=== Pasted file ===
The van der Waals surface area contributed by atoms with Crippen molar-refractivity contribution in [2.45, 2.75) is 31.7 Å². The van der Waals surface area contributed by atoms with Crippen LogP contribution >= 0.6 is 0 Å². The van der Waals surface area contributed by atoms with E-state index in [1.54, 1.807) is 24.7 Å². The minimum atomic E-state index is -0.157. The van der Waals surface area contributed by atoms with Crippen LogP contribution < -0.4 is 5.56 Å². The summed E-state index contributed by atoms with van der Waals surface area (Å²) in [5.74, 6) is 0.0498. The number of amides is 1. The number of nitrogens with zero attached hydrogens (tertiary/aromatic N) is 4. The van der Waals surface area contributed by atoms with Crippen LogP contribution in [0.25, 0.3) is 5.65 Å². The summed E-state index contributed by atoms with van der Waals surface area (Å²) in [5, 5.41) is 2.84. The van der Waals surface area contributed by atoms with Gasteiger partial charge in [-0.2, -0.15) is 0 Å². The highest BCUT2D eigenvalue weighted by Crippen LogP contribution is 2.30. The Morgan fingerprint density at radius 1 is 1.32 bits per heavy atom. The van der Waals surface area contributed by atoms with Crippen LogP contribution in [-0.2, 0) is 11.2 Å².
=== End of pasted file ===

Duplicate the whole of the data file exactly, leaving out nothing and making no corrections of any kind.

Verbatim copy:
The van der Waals surface area contributed by atoms with Crippen molar-refractivity contribution in [2.45, 2.75) is 31.7 Å². The van der Waals surface area contributed by atoms with Crippen LogP contribution >= 0.6 is 0 Å². The van der Waals surface area contributed by atoms with E-state index in [1.54, 1.807) is 24.7 Å². The minimum atomic E-state index is -0.157. The van der Waals surface area contributed by atoms with Crippen LogP contribution < -0.4 is 5.56 Å². The summed E-state index contributed by atoms with van der Waals surface area (Å²) in [5.74, 6) is 0.0498. The number of amides is 1. The number of nitrogens with zero attached hydrogens (tertiary/aromatic N) is 4. The van der Waals surface area contributed by atoms with Crippen LogP contribution in [0.25, 0.3) is 5.65 Å². The summed E-state index contributed by atoms with van der Waals surface area (Å²) in [5, 5.41) is 2.84. The van der Waals surface area contributed by atoms with Gasteiger partial charge in [-0.2, -0.15) is 0 Å². The highest BCUT2D eigenvalue weighted by Crippen LogP contribution is 2.30. The Morgan fingerprint density at radius 1 is 1.32 bits per heavy atom. The van der Waals surface area contributed by atoms with Crippen LogP contribution in [-0.2, 0) is 11.2 Å².